That night, I was invited to a stunning presidential meal hosted by Prof Maeda. Here, amongst a group of top international colorectal surgeons, I learned about developments in Korea and Japan and explored the close ties that many Japanese surgeons have with Europe, having visited or been on fellowships previously.
On the second day of the JCSP meeting, I heard many more fascinating talks on a wide variety of colorectal surgical approaches and outcomes and watched whilst our own ESCP president gave his invited talk and was honoured for his fellowship and friendship of the JSCP. Thankfully, whilst many of the conference talks are delivered in Japanese, the slides are often in English – leading to a great educational insight on the trend of developments in colorectal science in Japan.
Later that day, we left Ise and travelled by shinkansen to Kyoto. This part of the trip was carefully arranged by Dr Matsuda to allow a broad and rich experience of Japanese culture and tradition, and whilst in Kyoto I visited a number of truly amazing sites, temples and shrines, including the Shogun palace.
After a memorable experience in Kyoto, I travelled to Tokyo, and the Tokyo University Hospital with the internationally recognised team led by Professor Watanabe. Here again, the team were exceptionally welcoming and I observed complex rectal cancer resections, colo-anal anastomosis, intra-peritoneal chemotherapy and surgery for cancer in the setting of vascular variants. The quality of the pre-operative planning, ongoing research studies and pre-operative work-up/radiological technology was exceptional. Prof Watanabe’s team took great care of me whilst I was there, and it was a pleasure to visit this prestigious centre and see the remarkable work undertaken.
During the Japanese national holiday the following day, I toured the various sites in Tokyo, a truly outstanding city in both the quantity and vibrancy of culture and the sheer volume of humanity that surrounds you on your daily travels through it. It was also around this time that I woke up to my first earthquake (there were two during my visit). To this Irishman, this was a somewhat alarming wake-up call on the 7th floor of a hotel building, but the local population of course simply shrugged and returned to their normal daily activities within minutes. These events are in fact regular occurrences in Japan and my inexperience of them was regarded with some gentle bemusement by my hosts – but for me, it was yet another first in Japan.
Later that day, I travelled to the beautiful and historical port city of Yokohama. Here, I visited the Yokohama marina and later had the honour of a private meal with two established greats of Japanese IBD surgery, Professors Fukushima and Sugita. Amongst the stunning cuisine, we spoke for a number of hours on European and Japanese surgery, politics and culture – a truly fascinating and privileged experience.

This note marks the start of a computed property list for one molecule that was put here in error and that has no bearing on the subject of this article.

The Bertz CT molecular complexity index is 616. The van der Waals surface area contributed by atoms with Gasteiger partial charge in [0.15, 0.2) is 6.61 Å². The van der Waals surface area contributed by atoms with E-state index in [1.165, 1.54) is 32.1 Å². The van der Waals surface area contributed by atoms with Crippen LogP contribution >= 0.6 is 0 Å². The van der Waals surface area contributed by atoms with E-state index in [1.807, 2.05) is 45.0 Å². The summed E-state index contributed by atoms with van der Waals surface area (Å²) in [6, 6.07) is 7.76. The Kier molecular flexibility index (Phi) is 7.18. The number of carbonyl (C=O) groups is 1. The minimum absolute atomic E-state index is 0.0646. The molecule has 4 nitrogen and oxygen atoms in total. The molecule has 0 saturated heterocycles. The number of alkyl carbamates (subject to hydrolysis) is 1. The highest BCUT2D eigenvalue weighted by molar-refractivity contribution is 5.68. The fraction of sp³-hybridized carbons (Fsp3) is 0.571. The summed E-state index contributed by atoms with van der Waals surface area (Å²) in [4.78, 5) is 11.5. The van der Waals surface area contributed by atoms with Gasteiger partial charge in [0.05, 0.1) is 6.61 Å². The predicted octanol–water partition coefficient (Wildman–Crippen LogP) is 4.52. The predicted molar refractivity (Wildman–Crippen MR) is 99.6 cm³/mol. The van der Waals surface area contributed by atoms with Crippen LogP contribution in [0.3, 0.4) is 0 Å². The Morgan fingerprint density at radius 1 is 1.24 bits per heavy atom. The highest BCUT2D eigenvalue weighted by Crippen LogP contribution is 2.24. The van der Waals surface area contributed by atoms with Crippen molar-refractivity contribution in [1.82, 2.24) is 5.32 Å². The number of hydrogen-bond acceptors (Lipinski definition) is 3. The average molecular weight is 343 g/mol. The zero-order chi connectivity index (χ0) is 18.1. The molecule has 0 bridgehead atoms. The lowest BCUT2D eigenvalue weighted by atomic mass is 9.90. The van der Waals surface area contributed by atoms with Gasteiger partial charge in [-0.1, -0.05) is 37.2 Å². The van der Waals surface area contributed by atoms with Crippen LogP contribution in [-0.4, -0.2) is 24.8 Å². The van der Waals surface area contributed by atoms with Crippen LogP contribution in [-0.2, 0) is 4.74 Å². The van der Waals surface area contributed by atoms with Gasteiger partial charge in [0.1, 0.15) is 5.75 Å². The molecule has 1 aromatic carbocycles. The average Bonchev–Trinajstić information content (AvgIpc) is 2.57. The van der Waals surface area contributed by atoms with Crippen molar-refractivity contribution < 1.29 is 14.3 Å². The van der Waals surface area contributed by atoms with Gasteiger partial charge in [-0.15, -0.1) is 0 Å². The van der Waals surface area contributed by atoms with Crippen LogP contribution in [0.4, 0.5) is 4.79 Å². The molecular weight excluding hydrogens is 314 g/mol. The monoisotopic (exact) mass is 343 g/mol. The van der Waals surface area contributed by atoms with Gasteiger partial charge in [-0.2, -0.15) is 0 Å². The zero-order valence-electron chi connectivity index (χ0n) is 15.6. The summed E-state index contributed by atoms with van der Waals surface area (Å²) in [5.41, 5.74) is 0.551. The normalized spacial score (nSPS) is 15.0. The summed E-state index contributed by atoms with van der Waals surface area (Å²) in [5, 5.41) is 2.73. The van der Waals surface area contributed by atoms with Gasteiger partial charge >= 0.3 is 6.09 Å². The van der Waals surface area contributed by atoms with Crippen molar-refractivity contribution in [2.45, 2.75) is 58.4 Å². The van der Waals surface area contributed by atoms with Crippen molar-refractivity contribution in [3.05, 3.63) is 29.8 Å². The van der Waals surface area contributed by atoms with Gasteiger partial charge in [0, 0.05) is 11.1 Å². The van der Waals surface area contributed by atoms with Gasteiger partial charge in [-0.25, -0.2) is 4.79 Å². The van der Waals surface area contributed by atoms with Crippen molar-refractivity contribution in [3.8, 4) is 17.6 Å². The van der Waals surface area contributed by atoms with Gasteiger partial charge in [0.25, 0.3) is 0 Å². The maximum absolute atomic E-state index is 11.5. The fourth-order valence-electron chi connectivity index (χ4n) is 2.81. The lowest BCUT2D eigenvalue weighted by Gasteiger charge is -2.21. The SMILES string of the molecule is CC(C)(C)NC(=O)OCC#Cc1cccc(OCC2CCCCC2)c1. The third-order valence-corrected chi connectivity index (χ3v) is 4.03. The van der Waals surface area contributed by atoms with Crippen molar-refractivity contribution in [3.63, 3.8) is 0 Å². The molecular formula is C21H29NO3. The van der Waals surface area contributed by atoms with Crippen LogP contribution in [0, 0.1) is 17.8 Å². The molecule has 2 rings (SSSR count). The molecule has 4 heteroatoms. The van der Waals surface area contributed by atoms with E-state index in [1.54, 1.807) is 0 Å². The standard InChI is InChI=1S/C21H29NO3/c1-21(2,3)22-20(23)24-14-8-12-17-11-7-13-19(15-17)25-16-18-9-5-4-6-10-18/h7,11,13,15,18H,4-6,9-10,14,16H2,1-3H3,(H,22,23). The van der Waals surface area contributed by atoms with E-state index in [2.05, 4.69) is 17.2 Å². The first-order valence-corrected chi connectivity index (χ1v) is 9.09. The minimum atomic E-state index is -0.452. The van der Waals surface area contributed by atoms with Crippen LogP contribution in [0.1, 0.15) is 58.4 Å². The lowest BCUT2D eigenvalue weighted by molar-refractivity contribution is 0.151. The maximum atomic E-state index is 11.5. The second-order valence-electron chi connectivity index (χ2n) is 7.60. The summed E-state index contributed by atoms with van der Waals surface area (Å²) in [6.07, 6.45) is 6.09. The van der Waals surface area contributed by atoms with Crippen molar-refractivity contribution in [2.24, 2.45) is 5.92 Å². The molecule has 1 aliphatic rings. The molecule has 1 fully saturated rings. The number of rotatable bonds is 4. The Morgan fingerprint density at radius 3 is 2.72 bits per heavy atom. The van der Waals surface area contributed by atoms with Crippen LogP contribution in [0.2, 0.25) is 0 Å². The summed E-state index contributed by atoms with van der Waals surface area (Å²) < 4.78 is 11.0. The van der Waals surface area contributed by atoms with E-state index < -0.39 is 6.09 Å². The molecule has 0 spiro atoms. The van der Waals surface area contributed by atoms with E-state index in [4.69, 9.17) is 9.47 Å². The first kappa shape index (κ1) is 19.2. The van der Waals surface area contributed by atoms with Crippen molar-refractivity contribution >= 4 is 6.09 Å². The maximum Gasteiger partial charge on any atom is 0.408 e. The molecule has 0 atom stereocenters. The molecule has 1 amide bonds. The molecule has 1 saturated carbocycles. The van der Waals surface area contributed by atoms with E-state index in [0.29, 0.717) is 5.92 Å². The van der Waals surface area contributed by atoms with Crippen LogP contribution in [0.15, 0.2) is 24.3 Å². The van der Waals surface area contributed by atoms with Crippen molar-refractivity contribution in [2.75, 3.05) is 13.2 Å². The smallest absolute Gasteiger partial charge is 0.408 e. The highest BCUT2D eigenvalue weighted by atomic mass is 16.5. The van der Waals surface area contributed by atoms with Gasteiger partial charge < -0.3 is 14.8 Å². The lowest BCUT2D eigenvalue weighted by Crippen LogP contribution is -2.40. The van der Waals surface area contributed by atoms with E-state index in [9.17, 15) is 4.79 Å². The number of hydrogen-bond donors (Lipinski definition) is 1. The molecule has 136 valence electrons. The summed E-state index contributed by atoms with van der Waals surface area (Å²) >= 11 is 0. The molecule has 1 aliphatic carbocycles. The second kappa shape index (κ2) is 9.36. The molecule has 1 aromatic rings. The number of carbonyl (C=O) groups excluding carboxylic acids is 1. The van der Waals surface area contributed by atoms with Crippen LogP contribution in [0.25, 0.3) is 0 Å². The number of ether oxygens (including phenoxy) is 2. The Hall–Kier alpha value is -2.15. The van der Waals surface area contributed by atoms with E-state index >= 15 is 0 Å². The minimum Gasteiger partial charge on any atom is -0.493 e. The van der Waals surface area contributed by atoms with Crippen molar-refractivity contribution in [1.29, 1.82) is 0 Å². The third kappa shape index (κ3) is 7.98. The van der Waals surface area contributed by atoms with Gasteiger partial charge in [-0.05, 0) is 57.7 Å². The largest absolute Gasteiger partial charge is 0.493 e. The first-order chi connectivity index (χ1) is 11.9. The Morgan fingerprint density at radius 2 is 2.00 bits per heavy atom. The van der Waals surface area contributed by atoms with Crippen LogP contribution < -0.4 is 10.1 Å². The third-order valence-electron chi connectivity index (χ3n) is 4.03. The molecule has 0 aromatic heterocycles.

In Yokohama, I was involved in and observed the team’s morning patient review meetings, and was able to move freely amongst several simultaneous operating theatres and learn from the brilliant senior and junior staff. Throughout my time, I was able to interact with the unit’s surgeons and explore and exchange thoughts on IBD and surgical culture. Again, the Yokohama team treated me to a wonderful meal and very warm send off to complete an excellent fellowship.
Throughout this fellowship, I explored the fascinating and rich Japanese culture and had the privilege of observing how colorectal expertise, techniques and research in this country has evolved quite separately to that of European colorectal surgery. Sometimes the practice was very similar but there were also quite often subtle and important differences, revealing an alternative view or insight into colorectal disease. This experience provides an amazing opportunity to reflect on one’s own practice and principles and underlines the huge potential benefit, opportunity and importance of the free and open international exchange of ideas and practice.
In conclusion, the ESCP Japan fellowship was truly outstanding. This fellowship provided a humbling and inspirational life experience and deep and invaluable surgical education in equal measure. Thinking back, it is difficult to pay justice to the care, thoughtfulness, and generosity of my hosts, who prided themselves on a warm culture of open hospitality throughout my visit. I have made many new friends on my journey, which I will hopefully continue to work with and be in contact.
I absolutely recommend that any young European colorectal surgeon strive to gain the privilege to travel to these or other Japanese colorectal centres, optimally as part of this ESCP exchange fellowship or indeed independently. The benefits to one’s own personal education and reflective practice are immeasurable and the experience truly unforgettable.
Mr Richard Brady FRCSEd MD
ESCP Japan Travelling fellow 2016